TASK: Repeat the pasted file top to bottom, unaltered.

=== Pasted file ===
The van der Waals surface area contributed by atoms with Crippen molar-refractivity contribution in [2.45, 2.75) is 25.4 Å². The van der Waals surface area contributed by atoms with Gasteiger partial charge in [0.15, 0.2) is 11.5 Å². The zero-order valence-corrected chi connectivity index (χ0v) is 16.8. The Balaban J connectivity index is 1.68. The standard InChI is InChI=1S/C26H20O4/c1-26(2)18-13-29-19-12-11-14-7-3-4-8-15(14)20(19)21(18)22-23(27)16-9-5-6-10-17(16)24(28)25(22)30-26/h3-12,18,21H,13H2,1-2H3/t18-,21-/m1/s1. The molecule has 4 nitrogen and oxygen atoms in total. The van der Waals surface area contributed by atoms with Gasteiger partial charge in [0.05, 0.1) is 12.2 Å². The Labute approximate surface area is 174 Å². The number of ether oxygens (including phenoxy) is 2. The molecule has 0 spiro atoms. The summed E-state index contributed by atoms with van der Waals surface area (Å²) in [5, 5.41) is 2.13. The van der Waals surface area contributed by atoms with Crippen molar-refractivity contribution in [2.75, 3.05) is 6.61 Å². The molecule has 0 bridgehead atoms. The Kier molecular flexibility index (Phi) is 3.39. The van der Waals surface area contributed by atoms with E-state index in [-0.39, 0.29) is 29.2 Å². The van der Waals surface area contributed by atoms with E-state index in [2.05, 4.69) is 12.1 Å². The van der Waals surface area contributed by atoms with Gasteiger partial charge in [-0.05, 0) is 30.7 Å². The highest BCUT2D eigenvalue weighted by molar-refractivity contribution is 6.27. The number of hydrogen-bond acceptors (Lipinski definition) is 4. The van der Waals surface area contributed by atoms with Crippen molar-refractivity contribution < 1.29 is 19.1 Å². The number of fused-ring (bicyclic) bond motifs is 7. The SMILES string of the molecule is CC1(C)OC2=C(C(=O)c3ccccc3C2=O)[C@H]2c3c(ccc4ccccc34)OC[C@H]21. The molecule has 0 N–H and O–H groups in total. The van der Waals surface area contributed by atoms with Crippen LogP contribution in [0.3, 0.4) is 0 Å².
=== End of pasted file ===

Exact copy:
The van der Waals surface area contributed by atoms with Crippen molar-refractivity contribution in [2.45, 2.75) is 25.4 Å². The van der Waals surface area contributed by atoms with Gasteiger partial charge in [0.15, 0.2) is 11.5 Å². The zero-order valence-corrected chi connectivity index (χ0v) is 16.8. The Balaban J connectivity index is 1.68. The standard InChI is InChI=1S/C26H20O4/c1-26(2)18-13-29-19-12-11-14-7-3-4-8-15(14)20(19)21(18)22-23(27)16-9-5-6-10-17(16)24(28)25(22)30-26/h3-12,18,21H,13H2,1-2H3/t18-,21-/m1/s1. The molecule has 4 nitrogen and oxygen atoms in total. The van der Waals surface area contributed by atoms with Gasteiger partial charge in [0.05, 0.1) is 12.2 Å². The Labute approximate surface area is 174 Å². The number of ether oxygens (including phenoxy) is 2. The molecule has 0 spiro atoms. The summed E-state index contributed by atoms with van der Waals surface area (Å²) in [5, 5.41) is 2.13. The van der Waals surface area contributed by atoms with Crippen molar-refractivity contribution in [2.75, 3.05) is 6.61 Å². The molecule has 0 bridgehead atoms. The Kier molecular flexibility index (Phi) is 3.39. The van der Waals surface area contributed by atoms with E-state index in [-0.39, 0.29) is 29.2 Å². The van der Waals surface area contributed by atoms with E-state index in [2.05, 4.69) is 12.1 Å². The van der Waals surface area contributed by atoms with Gasteiger partial charge in [-0.05, 0) is 30.7 Å². The highest BCUT2D eigenvalue weighted by molar-refractivity contribution is 6.27. The number of hydrogen-bond acceptors (Lipinski definition) is 4. The van der Waals surface area contributed by atoms with Crippen molar-refractivity contribution < 1.29 is 19.1 Å². The number of fused-ring (bicyclic) bond motifs is 7. The SMILES string of the molecule is CC1(C)OC2=C(C(=O)c3ccccc3C2=O)[C@H]2c3c(ccc4ccccc34)OC[C@H]21. The molecule has 0 N–H and O–H groups in total. The van der Waals surface area contributed by atoms with Crippen LogP contribution in [0.3, 0.4) is 0 Å².